Pocket, $7.99, ISBN 978-1-4767-8604-9
Historical Romance, 2015
Romance heroines are Sabrina Jeffries’s Achilles heel – on a bad day, these heroines exhibit a combo of being stupid, being judgmental for no good season, being hypocritical, acting shrill, and coming off all around as annoying as hell. Jane Vernon, the heroine in If the Viscount Falls, is one of the most annoying ones I’ve come across from this author, so you can imagine how painful reading this book can be to me.
This is the last book in the author’s The Duke’s Men series, but it can stand alone as there is enough background information here to help new readers catch up. However, this book contains major spoilers for the previous book, and this review, in fact, allows folks to deduce easily what that spoiler in question is all about. So, if you want to read the previous book one day and don’t want to be spoiled, don’t read this book first and don’t read this review as well. You’ve been warned!
So, anyway, twelve years ago, Dominick Manton was engaged to Jane, but when George Manton, Dom’s brother, engineered things so that George would get the title when Dom would get a pitiful stipend, he realized that he had to ditch Jane. For her own good, naturally. Of course, no one seek Jane’s opinion in this, although judging from Jane’s behavior in this story, that may actually be a wise course of action. So, because he knew that Jane would never break it off with him as he knew just how much she loved him – and sadly, this is true – he decided to let her catch him in a naughty scene with her BFF. Jane was like, oh, love is a lie so it’s… a lie!
So, today. Dom is wealthy, George is out of the picture, but Jane is back in the picture when she needs Dom’s help to locate the missing BFF. Jane knows from her BFF that Dom engineered the scene twelve years back, but that’s okay, she’s so over him now. Right? They can work together and locate Nancy, and then they can go their separate lives – her to her new fiancé, and he to whatever dishonorable life he leads. After all, she knows that he’s an immoral wretch, unlike her, a virtuous damsel who… kisses Dom when she’s an engaged woman, sleeps with him too, but I guess that’s different somehow. Since she’s virtuous and she’s also a self-appointed expert in men, she knows that Dom is a dishonorable wretch and tells him so, all the whole scolding and berating elderly women who dare to say something even a little negative about Dom. The author also tags adjectives like “sharply” to sentences in which Jane opens her mouth, making Jane seem like an especially annoying type of shrew who is begging for someone to push a pillow over her face and sit on it until she stops moving.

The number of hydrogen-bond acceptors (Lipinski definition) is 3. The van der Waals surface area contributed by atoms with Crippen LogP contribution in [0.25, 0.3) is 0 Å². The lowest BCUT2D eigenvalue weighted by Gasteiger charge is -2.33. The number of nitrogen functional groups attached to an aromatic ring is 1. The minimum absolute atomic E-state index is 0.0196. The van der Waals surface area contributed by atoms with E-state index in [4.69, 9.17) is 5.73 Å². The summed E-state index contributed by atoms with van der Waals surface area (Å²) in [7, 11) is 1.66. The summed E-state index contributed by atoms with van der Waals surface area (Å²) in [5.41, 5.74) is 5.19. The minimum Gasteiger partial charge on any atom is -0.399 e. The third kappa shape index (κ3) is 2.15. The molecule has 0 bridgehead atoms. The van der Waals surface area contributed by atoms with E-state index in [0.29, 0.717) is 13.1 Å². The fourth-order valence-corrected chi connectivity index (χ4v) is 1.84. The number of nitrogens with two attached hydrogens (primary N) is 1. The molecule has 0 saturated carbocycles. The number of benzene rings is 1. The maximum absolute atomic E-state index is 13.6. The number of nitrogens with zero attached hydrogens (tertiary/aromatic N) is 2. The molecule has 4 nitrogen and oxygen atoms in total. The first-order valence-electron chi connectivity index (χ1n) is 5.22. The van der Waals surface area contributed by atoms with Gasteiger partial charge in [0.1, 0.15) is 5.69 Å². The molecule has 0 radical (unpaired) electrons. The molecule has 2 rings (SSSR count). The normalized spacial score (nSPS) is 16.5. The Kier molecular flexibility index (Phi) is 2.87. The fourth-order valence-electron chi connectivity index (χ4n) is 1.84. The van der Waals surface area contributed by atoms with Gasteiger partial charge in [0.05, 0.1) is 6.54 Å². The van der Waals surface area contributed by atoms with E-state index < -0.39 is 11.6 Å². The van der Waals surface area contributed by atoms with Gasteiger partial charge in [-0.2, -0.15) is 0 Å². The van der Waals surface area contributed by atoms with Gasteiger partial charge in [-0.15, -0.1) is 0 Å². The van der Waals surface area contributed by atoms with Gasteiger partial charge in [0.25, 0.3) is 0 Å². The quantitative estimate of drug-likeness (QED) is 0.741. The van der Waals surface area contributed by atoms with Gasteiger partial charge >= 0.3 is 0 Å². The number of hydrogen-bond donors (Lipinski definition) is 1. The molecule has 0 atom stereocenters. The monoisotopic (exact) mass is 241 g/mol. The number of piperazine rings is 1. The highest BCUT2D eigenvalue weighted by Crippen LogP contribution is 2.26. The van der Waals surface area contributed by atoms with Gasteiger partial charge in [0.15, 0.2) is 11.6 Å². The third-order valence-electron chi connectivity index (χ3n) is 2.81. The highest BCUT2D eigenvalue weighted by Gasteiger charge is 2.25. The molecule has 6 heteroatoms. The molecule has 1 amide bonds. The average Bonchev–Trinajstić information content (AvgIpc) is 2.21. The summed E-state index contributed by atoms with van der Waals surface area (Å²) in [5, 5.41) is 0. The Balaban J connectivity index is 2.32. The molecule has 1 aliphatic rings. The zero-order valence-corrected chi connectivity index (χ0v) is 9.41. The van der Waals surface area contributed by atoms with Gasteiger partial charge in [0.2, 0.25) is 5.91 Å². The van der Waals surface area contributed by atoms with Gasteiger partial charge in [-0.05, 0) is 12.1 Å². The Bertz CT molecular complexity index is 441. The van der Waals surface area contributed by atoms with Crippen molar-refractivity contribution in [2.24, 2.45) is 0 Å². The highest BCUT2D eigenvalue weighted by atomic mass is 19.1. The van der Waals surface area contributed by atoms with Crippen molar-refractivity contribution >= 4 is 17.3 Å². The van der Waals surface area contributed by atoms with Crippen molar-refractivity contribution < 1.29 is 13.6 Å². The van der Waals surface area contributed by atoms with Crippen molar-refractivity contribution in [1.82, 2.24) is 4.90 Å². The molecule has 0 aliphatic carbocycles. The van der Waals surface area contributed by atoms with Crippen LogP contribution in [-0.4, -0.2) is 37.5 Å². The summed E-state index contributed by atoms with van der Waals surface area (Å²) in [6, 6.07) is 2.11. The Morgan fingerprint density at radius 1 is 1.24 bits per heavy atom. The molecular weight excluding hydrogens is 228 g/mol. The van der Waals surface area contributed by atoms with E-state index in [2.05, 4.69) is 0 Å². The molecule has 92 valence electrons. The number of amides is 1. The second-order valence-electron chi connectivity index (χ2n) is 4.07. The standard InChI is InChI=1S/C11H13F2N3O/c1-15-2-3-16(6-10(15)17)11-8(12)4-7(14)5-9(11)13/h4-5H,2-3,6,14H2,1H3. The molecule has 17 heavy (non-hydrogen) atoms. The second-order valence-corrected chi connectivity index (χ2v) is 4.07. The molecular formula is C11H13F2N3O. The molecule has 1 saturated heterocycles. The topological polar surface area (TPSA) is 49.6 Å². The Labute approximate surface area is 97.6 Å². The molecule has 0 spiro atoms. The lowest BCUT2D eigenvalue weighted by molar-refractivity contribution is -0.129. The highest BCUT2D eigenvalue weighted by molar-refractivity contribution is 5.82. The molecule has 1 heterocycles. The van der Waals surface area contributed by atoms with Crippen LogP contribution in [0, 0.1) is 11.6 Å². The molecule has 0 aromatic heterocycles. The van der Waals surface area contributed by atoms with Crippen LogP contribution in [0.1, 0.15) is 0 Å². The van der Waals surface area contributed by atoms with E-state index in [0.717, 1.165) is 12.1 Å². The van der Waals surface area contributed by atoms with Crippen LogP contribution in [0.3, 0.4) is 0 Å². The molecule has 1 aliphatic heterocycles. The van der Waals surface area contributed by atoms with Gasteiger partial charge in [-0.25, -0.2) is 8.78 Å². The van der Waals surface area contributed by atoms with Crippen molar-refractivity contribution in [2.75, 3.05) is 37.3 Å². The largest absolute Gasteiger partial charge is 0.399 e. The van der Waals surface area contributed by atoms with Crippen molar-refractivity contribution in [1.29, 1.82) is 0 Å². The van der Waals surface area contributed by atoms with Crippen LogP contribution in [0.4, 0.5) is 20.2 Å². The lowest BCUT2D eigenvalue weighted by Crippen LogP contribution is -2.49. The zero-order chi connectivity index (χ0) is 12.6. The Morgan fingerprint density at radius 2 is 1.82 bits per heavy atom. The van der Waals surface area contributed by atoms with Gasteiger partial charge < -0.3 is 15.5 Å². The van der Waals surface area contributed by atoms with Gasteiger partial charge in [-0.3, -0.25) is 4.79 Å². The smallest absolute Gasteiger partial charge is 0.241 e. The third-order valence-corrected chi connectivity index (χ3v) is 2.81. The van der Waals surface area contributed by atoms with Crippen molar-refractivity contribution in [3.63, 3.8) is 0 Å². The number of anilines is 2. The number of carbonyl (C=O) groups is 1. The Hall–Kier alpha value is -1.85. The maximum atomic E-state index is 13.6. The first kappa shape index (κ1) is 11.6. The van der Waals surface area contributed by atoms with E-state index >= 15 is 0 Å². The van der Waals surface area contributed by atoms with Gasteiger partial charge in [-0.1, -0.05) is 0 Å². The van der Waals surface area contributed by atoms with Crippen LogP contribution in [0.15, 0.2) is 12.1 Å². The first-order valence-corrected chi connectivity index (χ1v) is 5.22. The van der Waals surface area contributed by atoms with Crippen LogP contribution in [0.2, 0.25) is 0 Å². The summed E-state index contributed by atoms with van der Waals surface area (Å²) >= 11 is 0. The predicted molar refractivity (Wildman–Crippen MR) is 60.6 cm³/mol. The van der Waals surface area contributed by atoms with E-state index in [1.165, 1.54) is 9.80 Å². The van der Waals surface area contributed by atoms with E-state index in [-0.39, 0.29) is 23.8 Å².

Dom is a standard hero by this author – he won’t love, he has been hurt before, the same old story. Still, he has a good reason to break things off the last time around, so it’s not like he’s the complete wretch that Jane thinks he is. His method could have been more… refined, but Jane has shown that she has no common sense, so I don’t know what else he could have done.
The mystery could have been interesting, but it ends up being pretty dull as it sees the two main characters go from one point to another, with Dom and Jane bickering all the time.
If the Viscount Falls is a story that is singularly lacking in charm and likability. The whole experience is like rubbing a cheese grater against my face, and much of the pain comes from the heroine who behaves like she’s a petulant child who has never grown up even a little in the past twelve years. Lots of hyperbole and broad generalizations are passed off as conflict – all men are bastards, all women are heartbreakers, et cetera – making me feel like I’m reading “relationship advice” from Tumblr princes and princesses who, in real life, have never actually touched another human being before. We should set a rule where only people with over a certain amount of brainpower are allowed to fall in love in romance novels.
Cantankerous muffin who loves boys that sparkle, unicorns, money, chocolates, and fantastical stories.